The Cynic Loosed
Disclaimer: The following mini-reviews represent what could widely be considered an affront to the established conventions of game reviewing in several significant ways. First, they are of a length best suited to describing a game in the manner readers are probably interested, instead of the rambling, self-involved mind-numbing missives which I do so enjoy. Second, they represent a single perspective and are not universal statements on comparative gameplay, and make no apologies for personal bias. Third, they do not assume youÃ‚'re an idiot. Fourth, and finally, they revel in their absolute subjectivity, and any expression of disappointment that my opinions do not coincide with your own will be scoffed at as an intense experiment in vocal futility. It should also be noted that all the following games (with only one exception) were purchased with my own precious money and were not contributed, a practice which leads some paranoid schizophrenics to the conclusion that my response as a reviewer might be influenced by the developers or publishers of the game. I speak entirely as a consumer.
Part of me hates to revisit the issue of Doom III, but my ego driven psyche seems to be possessed of the mad delusion that I have a useful thought to add, though my conscious centers for reasoning and rational thought would be quick to argue against the point. However, the following thoughts beg to be burst forth in much the way that a festering boil begs to be lanced. I would not expect my thoughts to be any more pleasing that the oozing results of such a lancing.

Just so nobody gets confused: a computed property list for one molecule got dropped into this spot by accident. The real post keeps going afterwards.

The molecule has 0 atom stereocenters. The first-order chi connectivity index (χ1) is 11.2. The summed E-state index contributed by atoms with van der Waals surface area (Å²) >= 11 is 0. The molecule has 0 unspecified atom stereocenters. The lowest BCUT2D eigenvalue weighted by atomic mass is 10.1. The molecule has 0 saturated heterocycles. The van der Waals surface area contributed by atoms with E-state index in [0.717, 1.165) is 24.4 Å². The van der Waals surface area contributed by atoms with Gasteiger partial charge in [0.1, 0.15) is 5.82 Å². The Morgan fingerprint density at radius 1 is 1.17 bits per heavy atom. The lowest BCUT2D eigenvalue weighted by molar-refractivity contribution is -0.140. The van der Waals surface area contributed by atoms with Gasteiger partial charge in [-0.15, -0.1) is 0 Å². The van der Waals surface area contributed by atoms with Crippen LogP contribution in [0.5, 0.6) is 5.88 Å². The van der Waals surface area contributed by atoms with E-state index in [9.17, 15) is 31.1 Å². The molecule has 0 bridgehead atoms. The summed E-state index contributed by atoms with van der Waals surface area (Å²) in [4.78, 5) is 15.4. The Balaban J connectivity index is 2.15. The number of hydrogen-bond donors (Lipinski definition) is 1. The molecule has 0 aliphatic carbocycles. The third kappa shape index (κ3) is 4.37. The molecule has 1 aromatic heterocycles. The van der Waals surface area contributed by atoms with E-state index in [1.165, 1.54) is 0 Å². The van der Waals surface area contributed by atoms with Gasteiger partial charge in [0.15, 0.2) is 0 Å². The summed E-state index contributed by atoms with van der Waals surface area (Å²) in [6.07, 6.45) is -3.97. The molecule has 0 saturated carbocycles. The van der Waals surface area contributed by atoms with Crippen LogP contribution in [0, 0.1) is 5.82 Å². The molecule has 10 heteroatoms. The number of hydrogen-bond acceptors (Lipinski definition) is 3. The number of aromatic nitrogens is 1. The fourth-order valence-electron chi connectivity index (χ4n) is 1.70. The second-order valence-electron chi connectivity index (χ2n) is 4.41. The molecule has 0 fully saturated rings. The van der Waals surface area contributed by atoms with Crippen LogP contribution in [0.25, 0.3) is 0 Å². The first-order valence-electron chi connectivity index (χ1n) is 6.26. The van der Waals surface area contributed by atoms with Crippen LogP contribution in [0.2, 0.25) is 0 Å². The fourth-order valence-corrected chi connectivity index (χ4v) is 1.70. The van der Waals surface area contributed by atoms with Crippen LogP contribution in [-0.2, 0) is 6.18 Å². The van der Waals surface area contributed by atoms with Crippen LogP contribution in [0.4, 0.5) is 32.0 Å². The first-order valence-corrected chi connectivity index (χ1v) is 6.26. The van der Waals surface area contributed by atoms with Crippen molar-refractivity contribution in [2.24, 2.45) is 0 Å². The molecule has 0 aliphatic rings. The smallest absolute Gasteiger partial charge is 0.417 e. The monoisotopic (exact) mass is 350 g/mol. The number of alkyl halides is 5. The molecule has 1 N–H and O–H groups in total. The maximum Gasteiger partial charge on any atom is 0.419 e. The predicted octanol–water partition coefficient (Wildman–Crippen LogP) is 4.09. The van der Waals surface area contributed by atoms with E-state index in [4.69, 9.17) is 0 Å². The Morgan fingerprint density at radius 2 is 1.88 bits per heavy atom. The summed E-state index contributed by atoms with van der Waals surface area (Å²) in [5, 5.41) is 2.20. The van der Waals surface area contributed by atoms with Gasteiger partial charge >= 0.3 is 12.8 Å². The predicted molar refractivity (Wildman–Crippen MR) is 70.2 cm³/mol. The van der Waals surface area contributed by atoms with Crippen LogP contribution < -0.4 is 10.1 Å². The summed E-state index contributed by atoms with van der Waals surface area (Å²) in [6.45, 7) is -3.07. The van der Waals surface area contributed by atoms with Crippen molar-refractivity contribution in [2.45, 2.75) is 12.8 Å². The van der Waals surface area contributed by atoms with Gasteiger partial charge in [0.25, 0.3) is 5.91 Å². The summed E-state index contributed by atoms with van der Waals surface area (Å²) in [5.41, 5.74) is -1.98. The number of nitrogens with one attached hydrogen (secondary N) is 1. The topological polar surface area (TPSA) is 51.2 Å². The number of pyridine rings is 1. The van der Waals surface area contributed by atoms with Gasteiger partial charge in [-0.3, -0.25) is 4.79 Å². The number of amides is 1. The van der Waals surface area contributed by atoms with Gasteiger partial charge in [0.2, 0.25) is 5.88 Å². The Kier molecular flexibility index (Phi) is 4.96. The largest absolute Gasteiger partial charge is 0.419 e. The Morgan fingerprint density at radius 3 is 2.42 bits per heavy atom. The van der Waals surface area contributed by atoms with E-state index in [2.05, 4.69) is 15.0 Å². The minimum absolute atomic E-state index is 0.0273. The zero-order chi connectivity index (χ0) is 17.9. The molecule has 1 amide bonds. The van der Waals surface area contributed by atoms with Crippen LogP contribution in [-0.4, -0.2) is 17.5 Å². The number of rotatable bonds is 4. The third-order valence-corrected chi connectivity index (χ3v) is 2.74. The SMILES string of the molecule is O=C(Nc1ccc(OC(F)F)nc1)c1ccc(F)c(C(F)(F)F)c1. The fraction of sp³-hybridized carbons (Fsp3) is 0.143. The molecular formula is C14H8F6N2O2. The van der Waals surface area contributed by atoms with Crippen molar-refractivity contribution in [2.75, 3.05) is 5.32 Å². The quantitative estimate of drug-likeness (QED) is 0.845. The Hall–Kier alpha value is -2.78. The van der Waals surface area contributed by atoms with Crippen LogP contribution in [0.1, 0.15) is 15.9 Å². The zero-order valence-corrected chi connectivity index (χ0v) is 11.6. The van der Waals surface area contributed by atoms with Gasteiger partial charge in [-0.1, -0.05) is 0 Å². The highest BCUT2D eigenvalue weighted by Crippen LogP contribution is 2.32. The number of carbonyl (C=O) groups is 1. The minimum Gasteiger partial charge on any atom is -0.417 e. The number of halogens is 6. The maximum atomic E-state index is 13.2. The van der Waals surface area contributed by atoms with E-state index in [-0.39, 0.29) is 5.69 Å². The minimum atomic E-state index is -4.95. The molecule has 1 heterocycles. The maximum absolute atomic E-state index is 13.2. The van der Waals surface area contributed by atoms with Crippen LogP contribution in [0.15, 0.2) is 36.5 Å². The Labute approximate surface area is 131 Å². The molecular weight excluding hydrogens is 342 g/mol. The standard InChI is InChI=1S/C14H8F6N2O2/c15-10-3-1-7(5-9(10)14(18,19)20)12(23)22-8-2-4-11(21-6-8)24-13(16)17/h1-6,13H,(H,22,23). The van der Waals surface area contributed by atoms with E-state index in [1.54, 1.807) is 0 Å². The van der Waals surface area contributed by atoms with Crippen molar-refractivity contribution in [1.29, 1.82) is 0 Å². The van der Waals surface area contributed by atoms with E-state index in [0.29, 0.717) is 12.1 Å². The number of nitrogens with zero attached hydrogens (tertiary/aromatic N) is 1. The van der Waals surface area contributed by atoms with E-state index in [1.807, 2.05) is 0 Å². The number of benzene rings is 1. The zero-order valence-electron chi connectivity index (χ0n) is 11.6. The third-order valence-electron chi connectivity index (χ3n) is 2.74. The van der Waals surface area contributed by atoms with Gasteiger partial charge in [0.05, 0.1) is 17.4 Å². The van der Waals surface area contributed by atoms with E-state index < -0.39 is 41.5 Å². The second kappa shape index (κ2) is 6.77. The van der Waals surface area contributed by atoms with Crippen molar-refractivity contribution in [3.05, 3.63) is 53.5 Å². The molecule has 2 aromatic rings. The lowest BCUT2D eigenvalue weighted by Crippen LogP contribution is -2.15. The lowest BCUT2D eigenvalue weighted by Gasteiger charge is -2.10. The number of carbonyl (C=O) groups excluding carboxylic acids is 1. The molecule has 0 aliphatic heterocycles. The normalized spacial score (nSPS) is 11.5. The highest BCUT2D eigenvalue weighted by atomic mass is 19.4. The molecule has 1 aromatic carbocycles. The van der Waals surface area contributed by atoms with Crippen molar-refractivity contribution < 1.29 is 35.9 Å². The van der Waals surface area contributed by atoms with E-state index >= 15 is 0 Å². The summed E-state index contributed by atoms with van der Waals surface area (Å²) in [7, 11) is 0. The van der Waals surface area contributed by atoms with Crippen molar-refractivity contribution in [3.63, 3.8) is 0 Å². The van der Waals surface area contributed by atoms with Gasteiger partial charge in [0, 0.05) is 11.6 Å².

Doom III was a disappointment. It was a quick slide from intense survival horror style shooter to a mindless and dim, grudging, slogging chore as you peregrinate through hour after hour of repetitive gameplay. I absolutely loved Doom III for exactly the first two of those hours. I spent four more hours feeling ok about Doom III, and eventually I just wished I was eating a sandwich or bouncing a tennis ball against a wall instead. It was, of course, a beautiful game on the rare occasions when there was illumination enough to enjoy the experience. In fact, itÃ‚'s probably the most IÃ‚'ve ever spent on a benchmarking tool.
I know the conventional point of complaint is the issue regarding the future, the flashlight, and duct tape. However, if the breaking point in your suspension of disbelief is that there is no plausible way to attach a light to your weapon while marauding hell demons populate a martian base, then you should consider checking your medical insurance for coverage of mental illness. It's a gameplay decision, and among the many flaws of Doom III a relatively minor one.
You love Doom III, you say? Hey! ThatÃ‚'s fantastic. IÃ‚'m not going to sit here and tell you why youÃ‚'re wrong -- you should be able to figure it out on your own -- but it didnÃ‚'t come close to doing it for me. It probably has something to do with why some people thought The Day After Tomorrow was a good movie, while IÃ‚'d rather watch a late sixties informational video on toe fungus. I need a narrative these days, and one that shows up more occasionally than once per every three or four hours. And, if youÃ‚'re not going to give that to me, at least give me interesting things to look at, a steady flow of new experiences. The more I realized that I wasnÃ‚'t going to be going anywhere particularly interesting most of the time, just tripping through one gory claustrophobic corridor to the next, the more I couldnÃ‚'t have cared less. Doom III makes Halo look like a kaleidoscopic journey through great varieties of environments, by comparison. Hey, itÃ‚'s a dark room with blood on the walls, I bet something jumps out at me from behind a vending machine, bank of computers, or ATM looking piece of equipment. Next!